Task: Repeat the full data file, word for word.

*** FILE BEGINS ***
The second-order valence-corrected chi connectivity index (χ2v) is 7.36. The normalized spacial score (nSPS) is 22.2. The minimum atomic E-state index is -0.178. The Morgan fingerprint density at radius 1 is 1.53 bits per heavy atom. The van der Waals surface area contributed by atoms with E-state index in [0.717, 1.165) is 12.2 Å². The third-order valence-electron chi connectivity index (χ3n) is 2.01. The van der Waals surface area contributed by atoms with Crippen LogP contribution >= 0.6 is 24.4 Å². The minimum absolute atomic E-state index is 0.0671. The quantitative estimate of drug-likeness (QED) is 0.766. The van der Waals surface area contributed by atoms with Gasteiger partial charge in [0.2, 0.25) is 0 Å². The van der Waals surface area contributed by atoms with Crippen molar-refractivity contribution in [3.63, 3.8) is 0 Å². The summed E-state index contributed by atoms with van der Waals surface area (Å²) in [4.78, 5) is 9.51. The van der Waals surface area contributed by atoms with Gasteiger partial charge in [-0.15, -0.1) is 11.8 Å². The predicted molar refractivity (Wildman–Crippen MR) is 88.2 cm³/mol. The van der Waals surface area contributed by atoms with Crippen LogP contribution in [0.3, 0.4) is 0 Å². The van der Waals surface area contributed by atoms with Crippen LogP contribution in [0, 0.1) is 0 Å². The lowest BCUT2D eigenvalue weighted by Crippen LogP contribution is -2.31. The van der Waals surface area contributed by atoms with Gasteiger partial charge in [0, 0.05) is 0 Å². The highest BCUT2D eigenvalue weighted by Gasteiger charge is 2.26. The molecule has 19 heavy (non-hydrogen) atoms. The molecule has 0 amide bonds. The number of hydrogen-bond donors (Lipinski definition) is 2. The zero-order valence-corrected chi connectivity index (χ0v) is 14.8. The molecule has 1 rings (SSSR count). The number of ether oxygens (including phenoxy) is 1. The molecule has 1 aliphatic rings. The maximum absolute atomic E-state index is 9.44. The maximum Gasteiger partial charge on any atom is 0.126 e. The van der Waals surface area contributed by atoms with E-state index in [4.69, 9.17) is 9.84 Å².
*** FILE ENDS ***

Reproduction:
The second-order valence-corrected chi connectivity index (χ2v) is 7.36. The normalized spacial score (nSPS) is 22.2. The minimum atomic E-state index is -0.178. The Morgan fingerprint density at radius 1 is 1.53 bits per heavy atom. The van der Waals surface area contributed by atoms with E-state index in [0.717, 1.165) is 12.2 Å². The third-order valence-electron chi connectivity index (χ3n) is 2.01. The van der Waals surface area contributed by atoms with Crippen LogP contribution >= 0.6 is 24.4 Å². The minimum absolute atomic E-state index is 0.0671. The quantitative estimate of drug-likeness (QED) is 0.766. The van der Waals surface area contributed by atoms with Gasteiger partial charge in [0.2, 0.25) is 0 Å². The van der Waals surface area contributed by atoms with Crippen molar-refractivity contribution in [3.63, 3.8) is 0 Å². The summed E-state index contributed by atoms with van der Waals surface area (Å²) in [4.78, 5) is 9.51. The van der Waals surface area contributed by atoms with Gasteiger partial charge in [-0.15, -0.1) is 11.8 Å². The predicted molar refractivity (Wildman–Crippen MR) is 88.2 cm³/mol. The van der Waals surface area contributed by atoms with Crippen LogP contribution in [0.3, 0.4) is 0 Å². The van der Waals surface area contributed by atoms with Crippen LogP contribution in [0, 0.1) is 0 Å². The lowest BCUT2D eigenvalue weighted by Crippen LogP contribution is -2.31. The van der Waals surface area contributed by atoms with Gasteiger partial charge in [0, 0.05) is 0 Å². The highest BCUT2D eigenvalue weighted by Gasteiger charge is 2.26. The molecule has 19 heavy (non-hydrogen) atoms. The molecule has 0 amide bonds. The number of hydrogen-bond donors (Lipinski definition) is 2. The zero-order valence-corrected chi connectivity index (χ0v) is 14.8. The molecule has 1 rings (SSSR count). The number of ether oxygens (including phenoxy) is 1. The molecule has 1 aliphatic rings. The maximum absolute atomic E-state index is 9.44. The maximum Gasteiger partial charge on any atom is 0.126 e. The van der Waals surface area contributed by atoms with E-state index in [4.69, 9.17) is 9.84 Å².